I am so thankful for everything United Through Reading does. It really does mean a lot to families that are separated. I know my husband thanks them as well.
How did your family get involved with UTR?
A fellow military wife, whose husband had recently deployed and sent several books home for his children, told my husband and I about the program. I later received a book that was donated by UTR with a description about the program at a baby shower I attended put on by Operation Shower.
What was Cadence’s reaction the first time she saw her dad on screen?
Cadence was just a few weeks old when we first received a book in the mail with the DVD. I popped it in the DVD player on my computer, turned up the volume and snuggled her close. My normally fussy newborn just relaxed in my arms and listened to her daddy’s voice. Some tears were shed on my end, but Cadence was very happy.
What book did he choose to read and why?
He read The Sleepless Owl, because at that time Cadence was just a few weeks old and had her days and nights mixed up (sleeping all day and up all night) which made for a very tired Mama. In the book, the owl is awake all night while all of the other animals sleep and then the “tired owl” falls asleep in the morning.
How has UTR helped Cadence deal with being separated from her dad?
Since Cadence was so young and had never met her Daddy before, I think listening to him reading the book was very comforting for her and helped her to be used to his voice. When he returned from deployment, she was very comfortable with him and I do believe the book helped her with that.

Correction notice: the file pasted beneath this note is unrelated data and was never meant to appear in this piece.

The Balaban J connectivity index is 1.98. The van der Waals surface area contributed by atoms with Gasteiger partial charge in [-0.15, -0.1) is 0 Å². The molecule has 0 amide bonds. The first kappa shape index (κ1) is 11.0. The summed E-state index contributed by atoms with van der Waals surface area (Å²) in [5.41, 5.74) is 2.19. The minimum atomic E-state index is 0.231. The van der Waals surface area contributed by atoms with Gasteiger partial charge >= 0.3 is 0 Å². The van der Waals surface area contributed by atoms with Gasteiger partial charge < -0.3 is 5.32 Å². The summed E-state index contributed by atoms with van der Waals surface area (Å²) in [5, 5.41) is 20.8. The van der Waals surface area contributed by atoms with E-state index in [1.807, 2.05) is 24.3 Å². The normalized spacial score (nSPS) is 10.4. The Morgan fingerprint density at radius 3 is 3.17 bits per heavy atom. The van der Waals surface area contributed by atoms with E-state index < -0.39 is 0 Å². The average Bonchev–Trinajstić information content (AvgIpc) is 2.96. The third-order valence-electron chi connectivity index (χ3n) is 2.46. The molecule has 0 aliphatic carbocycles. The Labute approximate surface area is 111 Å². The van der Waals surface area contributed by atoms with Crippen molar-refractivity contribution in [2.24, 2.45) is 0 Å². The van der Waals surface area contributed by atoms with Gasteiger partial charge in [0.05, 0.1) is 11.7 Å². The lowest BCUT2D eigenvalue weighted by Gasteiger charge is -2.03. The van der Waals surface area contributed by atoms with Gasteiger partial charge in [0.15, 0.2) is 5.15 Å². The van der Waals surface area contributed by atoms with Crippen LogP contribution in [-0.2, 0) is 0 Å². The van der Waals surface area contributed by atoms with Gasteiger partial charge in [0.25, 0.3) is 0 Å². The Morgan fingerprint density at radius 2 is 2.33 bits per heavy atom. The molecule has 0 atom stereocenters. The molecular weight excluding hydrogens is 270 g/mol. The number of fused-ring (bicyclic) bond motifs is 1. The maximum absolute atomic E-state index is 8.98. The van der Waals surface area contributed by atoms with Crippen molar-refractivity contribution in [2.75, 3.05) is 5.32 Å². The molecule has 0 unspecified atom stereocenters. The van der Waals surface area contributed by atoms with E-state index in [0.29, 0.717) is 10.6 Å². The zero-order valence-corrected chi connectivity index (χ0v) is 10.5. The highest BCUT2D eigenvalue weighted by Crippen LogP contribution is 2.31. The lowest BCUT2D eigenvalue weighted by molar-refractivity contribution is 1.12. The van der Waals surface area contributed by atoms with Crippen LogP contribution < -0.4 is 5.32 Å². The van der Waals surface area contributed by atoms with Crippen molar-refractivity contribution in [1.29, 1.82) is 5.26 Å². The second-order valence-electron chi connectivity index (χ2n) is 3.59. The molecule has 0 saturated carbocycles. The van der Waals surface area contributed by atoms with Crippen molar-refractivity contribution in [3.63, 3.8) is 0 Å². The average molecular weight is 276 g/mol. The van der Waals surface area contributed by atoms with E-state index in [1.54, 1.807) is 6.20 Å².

How has participating in the program benefited your deployed spouse?
I think it was a way for Alex to feel more connected to me and Cadence. I cannot imagine how hard it was for him to be so far away when she was born and I’m sure the feeling of helplessness was overwhelming. This was a way he could contribute emotionally in comforting his little girl.
How has United Through Reading changed your life?
This program helped to create memories and a bond for my family that would have not otherwise been possible.
What advice would you give to a military family struggling to connect in the midst of a stressful deployment?
It’s the small things that matter. Not quantity, but quality. Be kind to one another and take time out of your day to think about ways to connect and try to think of the other person’s perspective.
What would you say to encourage the community to support UTR’s 40 Million Stories campaign?
I would say that something many people take for granted, such as a Mom or a Dad reading to their child before bed at night, is something that a military family would love to have and misses desperately. Something as simple as a video tape of someone reading a book can make a huge difference for so many families and especially the children affected by multiple deployments and the spouse that is holding down the fort at home and cries when she hears her husband’s voice reading a sweet bedtime story to their newborn.